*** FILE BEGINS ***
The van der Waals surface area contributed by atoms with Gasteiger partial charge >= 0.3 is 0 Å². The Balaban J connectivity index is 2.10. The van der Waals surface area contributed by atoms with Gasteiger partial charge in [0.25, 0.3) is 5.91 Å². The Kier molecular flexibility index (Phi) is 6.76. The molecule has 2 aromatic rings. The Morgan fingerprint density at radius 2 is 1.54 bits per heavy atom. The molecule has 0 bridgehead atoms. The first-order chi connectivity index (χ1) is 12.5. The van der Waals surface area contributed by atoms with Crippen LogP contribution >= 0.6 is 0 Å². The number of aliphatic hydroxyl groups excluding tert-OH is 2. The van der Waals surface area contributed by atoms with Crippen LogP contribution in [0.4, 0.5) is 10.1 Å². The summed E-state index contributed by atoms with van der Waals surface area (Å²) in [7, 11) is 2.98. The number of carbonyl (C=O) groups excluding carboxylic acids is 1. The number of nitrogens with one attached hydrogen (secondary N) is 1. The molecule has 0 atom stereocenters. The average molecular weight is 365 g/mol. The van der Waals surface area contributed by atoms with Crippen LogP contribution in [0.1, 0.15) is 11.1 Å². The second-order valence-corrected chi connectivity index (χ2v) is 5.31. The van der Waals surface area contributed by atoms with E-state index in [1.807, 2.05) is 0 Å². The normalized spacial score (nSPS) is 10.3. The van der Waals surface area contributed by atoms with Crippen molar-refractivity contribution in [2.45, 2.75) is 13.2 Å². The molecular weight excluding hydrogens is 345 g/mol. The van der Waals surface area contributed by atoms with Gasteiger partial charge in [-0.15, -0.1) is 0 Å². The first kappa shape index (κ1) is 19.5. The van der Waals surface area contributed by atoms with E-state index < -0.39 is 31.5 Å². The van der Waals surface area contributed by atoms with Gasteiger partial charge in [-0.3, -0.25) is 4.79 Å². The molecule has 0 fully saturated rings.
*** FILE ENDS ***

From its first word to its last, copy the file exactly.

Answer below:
The van der Waals surface area contributed by atoms with Gasteiger partial charge >= 0.3 is 0 Å². The Balaban J connectivity index is 2.10. The van der Waals surface area contributed by atoms with Gasteiger partial charge in [0.25, 0.3) is 5.91 Å². The Kier molecular flexibility index (Phi) is 6.76. The molecule has 2 aromatic rings. The Morgan fingerprint density at radius 2 is 1.54 bits per heavy atom. The molecule has 0 bridgehead atoms. The first-order chi connectivity index (χ1) is 12.5. The van der Waals surface area contributed by atoms with Crippen LogP contribution >= 0.6 is 0 Å². The number of aliphatic hydroxyl groups excluding tert-OH is 2. The van der Waals surface area contributed by atoms with Crippen LogP contribution in [0.4, 0.5) is 10.1 Å². The summed E-state index contributed by atoms with van der Waals surface area (Å²) in [7, 11) is 2.98. The number of carbonyl (C=O) groups excluding carboxylic acids is 1. The number of nitrogens with one attached hydrogen (secondary N) is 1. The molecule has 0 atom stereocenters. The average molecular weight is 365 g/mol. The van der Waals surface area contributed by atoms with Crippen LogP contribution in [0.1, 0.15) is 11.1 Å². The second-order valence-corrected chi connectivity index (χ2v) is 5.31. The van der Waals surface area contributed by atoms with E-state index in [1.807, 2.05) is 0 Å². The normalized spacial score (nSPS) is 10.3. The van der Waals surface area contributed by atoms with Crippen molar-refractivity contribution in [2.45, 2.75) is 13.2 Å². The molecular weight excluding hydrogens is 345 g/mol. The van der Waals surface area contributed by atoms with Gasteiger partial charge in [-0.15, -0.1) is 0 Å². The first kappa shape index (κ1) is 19.5. The van der Waals surface area contributed by atoms with E-state index < -0.39 is 31.5 Å². The van der Waals surface area contributed by atoms with Gasteiger partial charge in [-0.3, -0.25) is 4.79 Å². The molecule has 0 fully saturated rings.